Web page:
It's OBVIOUSLY a Mossad attack.... :/

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Old 08-07-2020, 08:43 AM
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Quote:
Originally Posted by Olefin View Post
For those who want to see what the effect would be of a battlefield nuke on a major city you only need to look at what just happened in Beirut. It wasnt a nuke but the explosion was calculated at 2.2 kilotons of TNT. Thats 1/7th the size of Hiroshima and actually larger than many battlefield nukes that both sides deployed during the Cold War.

Thus you can see what the effect would be of even the smaller nukes used during the Twilight War on cities in Europe.
According to CNN yesterday, this has been revised upwards to 3 Kt.
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Old 08-07-2020, 09:04 AM
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According to CNN yesterday, this has been revised upwards to 3 Kt.
According to CNN the sky is purple with pink stripes....
Also, there's absolutely no way 2.7 kt of AN will yield a 3kt explosion. Basic physics states that is a bald faced lie.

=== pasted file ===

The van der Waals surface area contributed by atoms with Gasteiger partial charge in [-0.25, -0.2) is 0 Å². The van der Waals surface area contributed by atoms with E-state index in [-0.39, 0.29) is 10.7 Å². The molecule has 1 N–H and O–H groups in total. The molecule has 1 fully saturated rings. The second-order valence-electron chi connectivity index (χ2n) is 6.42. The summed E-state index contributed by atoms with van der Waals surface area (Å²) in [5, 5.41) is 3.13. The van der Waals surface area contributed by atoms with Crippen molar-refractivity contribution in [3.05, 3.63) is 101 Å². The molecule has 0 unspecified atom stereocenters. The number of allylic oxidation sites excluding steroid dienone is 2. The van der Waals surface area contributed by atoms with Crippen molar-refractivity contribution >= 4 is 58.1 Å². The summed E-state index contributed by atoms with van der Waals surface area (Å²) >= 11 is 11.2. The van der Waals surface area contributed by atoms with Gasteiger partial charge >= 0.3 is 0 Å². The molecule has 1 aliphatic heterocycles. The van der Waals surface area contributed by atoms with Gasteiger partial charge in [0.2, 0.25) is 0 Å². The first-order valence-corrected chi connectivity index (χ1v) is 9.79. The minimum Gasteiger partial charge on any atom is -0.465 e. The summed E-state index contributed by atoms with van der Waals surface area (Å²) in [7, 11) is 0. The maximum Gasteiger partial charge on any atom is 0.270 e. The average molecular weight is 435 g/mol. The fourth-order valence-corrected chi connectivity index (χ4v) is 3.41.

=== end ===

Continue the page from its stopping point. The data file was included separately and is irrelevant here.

Ammonium Nitrate only has 0.32 the energy of TNT, the explosive nuclear yields are measured against. At BEST, it would have have yielded 0.864 kt. If the stars had aligned and everything have been absolutely perfect (enough fuel oil/diesel had soaked in to the AN, somehow mixed itself evenly, and it had exploded within 24 hours of doing so), then, and only then would it have managed a yield of no more than 1.998 kt. Okay, MAYBE 2kt if you include the fireworks that set it off...

MAYBE...
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Old 08-07-2020, 09:52 AM
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have a feeling there might have been more stored there - they estimated the explosive yield based on the size of the crater and the local earthquake reading

Either way it was definitely the size of a battlefield nuke detonation - and a ground pounder to boot
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Old 08-07-2020, 11:37 AM